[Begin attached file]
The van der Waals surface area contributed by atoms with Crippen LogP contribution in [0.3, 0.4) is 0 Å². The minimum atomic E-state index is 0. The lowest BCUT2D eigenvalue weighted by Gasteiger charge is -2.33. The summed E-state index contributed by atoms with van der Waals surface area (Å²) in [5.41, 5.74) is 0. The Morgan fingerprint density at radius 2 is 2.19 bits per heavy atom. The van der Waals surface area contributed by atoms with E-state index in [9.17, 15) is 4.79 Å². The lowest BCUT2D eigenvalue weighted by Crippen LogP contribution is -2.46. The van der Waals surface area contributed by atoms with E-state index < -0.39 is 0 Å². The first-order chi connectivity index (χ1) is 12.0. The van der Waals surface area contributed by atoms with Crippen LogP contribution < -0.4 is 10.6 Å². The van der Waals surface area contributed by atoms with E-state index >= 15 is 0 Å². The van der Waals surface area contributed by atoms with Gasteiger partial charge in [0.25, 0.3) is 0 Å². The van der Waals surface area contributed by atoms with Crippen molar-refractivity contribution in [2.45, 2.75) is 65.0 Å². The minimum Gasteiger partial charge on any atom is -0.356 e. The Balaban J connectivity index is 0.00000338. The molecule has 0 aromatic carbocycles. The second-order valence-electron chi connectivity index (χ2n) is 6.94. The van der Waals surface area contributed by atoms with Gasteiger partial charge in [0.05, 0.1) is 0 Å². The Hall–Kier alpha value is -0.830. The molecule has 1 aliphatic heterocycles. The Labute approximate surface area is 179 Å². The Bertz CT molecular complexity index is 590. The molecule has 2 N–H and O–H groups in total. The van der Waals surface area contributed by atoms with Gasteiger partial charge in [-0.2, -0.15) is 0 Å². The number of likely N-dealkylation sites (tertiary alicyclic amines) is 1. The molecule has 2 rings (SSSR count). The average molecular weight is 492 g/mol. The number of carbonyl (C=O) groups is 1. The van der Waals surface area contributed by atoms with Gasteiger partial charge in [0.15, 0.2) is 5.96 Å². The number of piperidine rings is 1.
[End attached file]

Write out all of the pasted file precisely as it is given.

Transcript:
The van der Waals surface area contributed by atoms with Crippen LogP contribution in [0.3, 0.4) is 0 Å². The minimum atomic E-state index is 0. The lowest BCUT2D eigenvalue weighted by Gasteiger charge is -2.33. The summed E-state index contributed by atoms with van der Waals surface area (Å²) in [5.41, 5.74) is 0. The Morgan fingerprint density at radius 2 is 2.19 bits per heavy atom. The van der Waals surface area contributed by atoms with E-state index in [9.17, 15) is 4.79 Å². The lowest BCUT2D eigenvalue weighted by Crippen LogP contribution is -2.46. The van der Waals surface area contributed by atoms with E-state index < -0.39 is 0 Å². The first-order chi connectivity index (χ1) is 12.0. The van der Waals surface area contributed by atoms with Crippen LogP contribution < -0.4 is 10.6 Å². The van der Waals surface area contributed by atoms with E-state index >= 15 is 0 Å². The van der Waals surface area contributed by atoms with Gasteiger partial charge in [0.25, 0.3) is 0 Å². The van der Waals surface area contributed by atoms with Crippen molar-refractivity contribution in [2.45, 2.75) is 65.0 Å². The minimum Gasteiger partial charge on any atom is -0.356 e. The Balaban J connectivity index is 0.00000338. The molecule has 0 aromatic carbocycles. The second-order valence-electron chi connectivity index (χ2n) is 6.94. The van der Waals surface area contributed by atoms with Gasteiger partial charge in [0.05, 0.1) is 0 Å². The Hall–Kier alpha value is -0.830. The molecule has 1 aliphatic heterocycles. The Labute approximate surface area is 179 Å². The Bertz CT molecular complexity index is 590. The molecule has 2 N–H and O–H groups in total. The van der Waals surface area contributed by atoms with Gasteiger partial charge in [-0.2, -0.15) is 0 Å². The number of likely N-dealkylation sites (tertiary alicyclic amines) is 1. The molecule has 2 rings (SSSR count). The average molecular weight is 492 g/mol. The number of carbonyl (C=O) groups is 1. The van der Waals surface area contributed by atoms with Gasteiger partial charge in [0.15, 0.2) is 5.96 Å². The number of piperidine rings is 1.